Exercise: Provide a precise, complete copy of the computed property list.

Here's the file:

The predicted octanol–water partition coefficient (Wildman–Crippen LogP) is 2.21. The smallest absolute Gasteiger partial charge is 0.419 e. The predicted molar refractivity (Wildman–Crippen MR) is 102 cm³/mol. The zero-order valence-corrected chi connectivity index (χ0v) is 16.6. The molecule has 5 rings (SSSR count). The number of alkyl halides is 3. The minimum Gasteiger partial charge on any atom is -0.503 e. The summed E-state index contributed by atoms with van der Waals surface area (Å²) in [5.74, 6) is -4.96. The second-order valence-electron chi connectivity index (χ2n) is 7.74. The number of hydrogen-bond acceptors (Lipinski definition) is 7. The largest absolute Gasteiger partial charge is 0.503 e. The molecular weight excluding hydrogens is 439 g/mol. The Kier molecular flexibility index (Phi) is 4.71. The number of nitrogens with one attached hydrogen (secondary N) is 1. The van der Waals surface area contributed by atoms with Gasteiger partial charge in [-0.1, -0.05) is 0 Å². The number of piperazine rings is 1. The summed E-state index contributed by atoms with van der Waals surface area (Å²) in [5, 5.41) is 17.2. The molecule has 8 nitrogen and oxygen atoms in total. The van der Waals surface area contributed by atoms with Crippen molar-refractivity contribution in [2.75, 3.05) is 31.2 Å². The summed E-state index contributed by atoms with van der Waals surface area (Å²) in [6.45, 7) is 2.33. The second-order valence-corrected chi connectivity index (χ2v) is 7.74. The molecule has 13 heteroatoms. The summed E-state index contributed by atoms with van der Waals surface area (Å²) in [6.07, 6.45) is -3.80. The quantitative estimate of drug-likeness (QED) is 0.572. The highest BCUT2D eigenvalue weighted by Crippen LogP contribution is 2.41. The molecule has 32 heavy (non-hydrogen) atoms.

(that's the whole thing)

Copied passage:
The predicted octanol–water partition coefficient (Wildman–Crippen LogP) is 2.21. The smallest absolute Gasteiger partial charge is 0.419 e. The predicted molar refractivity (Wildman–Crippen MR) is 102 cm³/mol. The zero-order valence-corrected chi connectivity index (χ0v) is 16.6. The molecule has 5 rings (SSSR count). The number of alkyl halides is 3. The minimum Gasteiger partial charge on any atom is -0.503 e. The summed E-state index contributed by atoms with van der Waals surface area (Å²) in [5.74, 6) is -4.96. The second-order valence-electron chi connectivity index (χ2n) is 7.74. The number of hydrogen-bond acceptors (Lipinski definition) is 7. The largest absolute Gasteiger partial charge is 0.503 e. The molecular weight excluding hydrogens is 439 g/mol. The Kier molecular flexibility index (Phi) is 4.71. The number of nitrogens with one attached hydrogen (secondary N) is 1. The van der Waals surface area contributed by atoms with Gasteiger partial charge in [-0.1, -0.05) is 0 Å². The number of piperazine rings is 1. The summed E-state index contributed by atoms with van der Waals surface area (Å²) in [5, 5.41) is 17.2. The molecule has 8 nitrogen and oxygen atoms in total. The van der Waals surface area contributed by atoms with Crippen molar-refractivity contribution in [2.75, 3.05) is 31.2 Å². The summed E-state index contributed by atoms with van der Waals surface area (Å²) in [6.45, 7) is 2.33. The second-order valence-corrected chi connectivity index (χ2v) is 7.74. The molecule has 13 heteroatoms. The summed E-state index contributed by atoms with van der Waals surface area (Å²) in [6.07, 6.45) is -3.80. The quantitative estimate of drug-likeness (QED) is 0.572. The highest BCUT2D eigenvalue weighted by Crippen LogP contribution is 2.41. The molecule has 32 heavy (non-hydrogen) atoms.